In the embodiment shown in FIG. 7, the illumination elements 50 are mounted in two horizontal rows, namely a lower horizontal row 52 and an upper horizontal row 54. The lower horizontal row 52 is covered by a lower lens 92, and the upper horizontal row 54 is covered by an upper lens 94. The components are configured so that the light emitted from the upper lens 94 shines generally in the direction of the opposite wall toward the opposite set of illumination elements 50. The components are further configured so that the light emitted from the lower lens 92 shines onto the bottom surface 12 of the ceiling panel 10, which reflects the light throughout the passenger vehicle cabin.

In the embodiment shown in FIG. 7, the upper horizontal row 54 of illumination elements 50 and the upper lens 94 are attached to the end portion 13 of the ceiling panel 10, whereas the lower horizontal row 52 of illumination elements 50 and the lower lens 92 are connected to the platform 14 which extends from the ceiling panel 10. The platform 14 preferably comprises a thermally conductive material, including a non-metallic thermally conductive material such as pitch-based carbon fiber, or could comprise aluminum.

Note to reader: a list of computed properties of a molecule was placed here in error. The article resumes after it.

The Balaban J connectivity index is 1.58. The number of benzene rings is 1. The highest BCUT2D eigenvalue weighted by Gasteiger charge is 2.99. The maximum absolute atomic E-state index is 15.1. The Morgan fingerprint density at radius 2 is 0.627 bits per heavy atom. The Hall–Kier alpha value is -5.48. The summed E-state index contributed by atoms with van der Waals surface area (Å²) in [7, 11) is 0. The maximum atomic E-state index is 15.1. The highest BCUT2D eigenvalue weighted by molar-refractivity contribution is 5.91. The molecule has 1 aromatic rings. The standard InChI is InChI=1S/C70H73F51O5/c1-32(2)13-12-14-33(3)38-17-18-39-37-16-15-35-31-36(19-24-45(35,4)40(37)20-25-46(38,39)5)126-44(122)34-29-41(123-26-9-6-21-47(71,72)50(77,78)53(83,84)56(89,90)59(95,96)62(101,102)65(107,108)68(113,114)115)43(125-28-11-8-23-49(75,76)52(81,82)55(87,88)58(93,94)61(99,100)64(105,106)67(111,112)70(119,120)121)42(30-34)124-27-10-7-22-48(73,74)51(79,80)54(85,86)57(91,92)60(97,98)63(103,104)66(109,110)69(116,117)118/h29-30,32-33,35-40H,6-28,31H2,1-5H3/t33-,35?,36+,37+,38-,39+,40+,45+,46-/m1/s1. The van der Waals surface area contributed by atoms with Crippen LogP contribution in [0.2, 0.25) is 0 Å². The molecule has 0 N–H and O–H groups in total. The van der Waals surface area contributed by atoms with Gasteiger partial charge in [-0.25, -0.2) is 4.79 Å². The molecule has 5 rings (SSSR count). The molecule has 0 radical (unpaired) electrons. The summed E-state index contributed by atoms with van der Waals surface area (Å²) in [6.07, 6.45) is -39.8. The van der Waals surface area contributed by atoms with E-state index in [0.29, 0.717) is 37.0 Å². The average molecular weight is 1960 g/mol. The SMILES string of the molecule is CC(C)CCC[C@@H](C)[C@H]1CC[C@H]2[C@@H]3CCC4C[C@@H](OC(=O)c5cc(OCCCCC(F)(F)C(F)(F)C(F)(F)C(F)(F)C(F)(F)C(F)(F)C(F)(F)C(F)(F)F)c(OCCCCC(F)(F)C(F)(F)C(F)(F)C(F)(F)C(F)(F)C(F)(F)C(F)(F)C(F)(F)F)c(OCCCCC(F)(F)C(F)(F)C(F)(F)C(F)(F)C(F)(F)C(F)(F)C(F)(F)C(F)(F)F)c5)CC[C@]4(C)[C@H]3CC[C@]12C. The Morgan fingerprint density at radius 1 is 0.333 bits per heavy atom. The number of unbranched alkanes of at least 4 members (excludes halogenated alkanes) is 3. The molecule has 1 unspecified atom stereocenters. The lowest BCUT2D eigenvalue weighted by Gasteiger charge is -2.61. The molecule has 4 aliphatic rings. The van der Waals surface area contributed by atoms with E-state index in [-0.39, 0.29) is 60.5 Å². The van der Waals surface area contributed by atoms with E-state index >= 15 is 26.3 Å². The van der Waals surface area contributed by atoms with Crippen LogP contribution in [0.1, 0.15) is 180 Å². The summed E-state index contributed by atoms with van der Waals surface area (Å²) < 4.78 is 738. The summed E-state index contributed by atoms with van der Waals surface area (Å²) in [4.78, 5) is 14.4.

FIG. 8 shows an exterior perspective view of the attachment between the ceiling panel 10 and the stowage bin 20. In this embodiment, the platform 14 is generally U-shaped, comprising a first portion 15, a second portion 16, and a third portion 17. As shown in FIG. 8, the first portion 15 of the platform 14 extends from the ceiling panel 10 in a direction generally parallel to the ceiling panel 10. In the embodiment shown in FIG. 8, the platform 14 then bends inward toward a central area of the passenger vehicle cabin to form the second portion 16, and then bends again back toward the first portion 15 to form the third portion 17. The third portion 17 serves as a mount for the lower horizontal row 52 of illumination elements 50 and the lower lens 92. In other embodiments, the third portion 17 is parallel to the first portion 15 and contacts the upper horizontal row 54, and the upper horizontal row 54 is mounted on the third portion 17.